The holiday season has a way of encouraging acts of kindness toward family, friends, and even strangers. As the holiday spirit inspires us to treat others with kindness and respect, let us not overlook older adults who tend not to receive everyday acts of kindness, gratitude, and respect.
Since the early days of the HIV/AIDS epidemic, psychologists have been essential in the response to HIV. They offered mental health support for people living with, or at risk for, HIV—as well as for their families and communities, and those who provide HIV medical care and social services. Psychologists developed programs to educate people about HIV and motivate behavior change to reduce risk.
Have you ever noticed that the tone of birthday cards for children is upbeat with messages like, “way to go, you’re another year older”? Whereas that is rarely the theme in cards for adults older than 21, at least in the United States. Birthday cards and gifts that poke fun of older adulthood are communicating negative ageist stereotypes found in society…
Over the last year, we have witnessed regular news media headlines coming out of Washington, D.C. with a state of shock, horror, and anger. Specifically, we have been alarmed by the rollback of protections for lesbian, gay, bisexual, transgender, and queer (LGBTQ) youth and students.
“I would kill myself.” This is what a 70 year-old transgender woman told me recently when I asked what she would do if she needed long-term care. While this sounds dramatic, it is a common sentiment among older transgender and gender nonconforming (TGNC) adults (Witten, 2014). Many TGNC older adults do not have family caregivers available to meet their needs for assistance in later life, having been rejected and ostracized by their families of origin according to a study by Grant and colleagues (2011), and long-term care services may be their only option.
Our society places the highest value on independence; doing things by ourselves for ourselves. Because of this, we rarely think about what it would be like to need someone else’s assistance with even the most basic activities: getting dressed, brushing teeth, eating, driving, or filling out paperwork. Thus, when individuals are faced with changes in their physical abilities, the adjustment to using personal care assistance can be challenging.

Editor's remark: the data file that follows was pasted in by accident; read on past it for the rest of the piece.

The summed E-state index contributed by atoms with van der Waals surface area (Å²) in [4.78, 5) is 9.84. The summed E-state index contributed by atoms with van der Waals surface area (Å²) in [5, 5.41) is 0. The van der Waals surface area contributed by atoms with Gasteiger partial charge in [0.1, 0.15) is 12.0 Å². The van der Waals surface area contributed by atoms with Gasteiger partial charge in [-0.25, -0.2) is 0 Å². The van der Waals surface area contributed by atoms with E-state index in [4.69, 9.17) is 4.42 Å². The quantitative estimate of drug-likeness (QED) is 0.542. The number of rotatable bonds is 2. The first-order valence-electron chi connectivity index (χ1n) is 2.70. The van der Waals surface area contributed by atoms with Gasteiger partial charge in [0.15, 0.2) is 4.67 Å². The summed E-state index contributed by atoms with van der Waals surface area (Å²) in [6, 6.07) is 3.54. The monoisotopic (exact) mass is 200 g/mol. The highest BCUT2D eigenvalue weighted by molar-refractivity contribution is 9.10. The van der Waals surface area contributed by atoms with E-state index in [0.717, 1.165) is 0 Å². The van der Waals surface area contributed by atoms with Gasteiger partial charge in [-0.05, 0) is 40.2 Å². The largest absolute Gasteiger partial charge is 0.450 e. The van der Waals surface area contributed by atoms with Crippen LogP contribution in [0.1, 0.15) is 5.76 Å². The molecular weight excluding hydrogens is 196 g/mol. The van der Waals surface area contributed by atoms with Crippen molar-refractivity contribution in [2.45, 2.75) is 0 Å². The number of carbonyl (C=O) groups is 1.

Gardening is a popular summer activity for a reason! Research shows that it can have positive effects on our physical, mental, and social well-being as we age. Gardening can range from caring for a single plant to mowing the lawn or planting an entire vegetable garden. Don’t be intimidated. Given the versatility of gardening options, anyone can do it. It’s not too late to dig into gardening this summer!
Did you know that 1 in 3 homes with kids has a gun, many unlocked and loaded? June 21 is ASK (Asking Saves Kids) Day – a national observance that reminds health professionals, parents, and caregivers about the importance of asking if there are unlocked guns in the homes where children live and play. Although the conversation may be awkward, having it could potentially save a child’s life. Here are five reasons why psychologists should talk to their patients about gun safety.
Whether your Valentine’s Day plans include a romantic partner, dear friends, or a solo activity, why not trip the light fantastic? In other words: make like Fred and Ginger and go dancing! Dancing, research increasingly shows, is good for both your physical and your psychological health.
Facilitating physician and patient engagement in a shared, or collaborative, decision-making process is gaining more attention within healthcare. Using shared decision-making strategies gives physicians more opportunity to provide patients with the necessary medical information to make informed choices.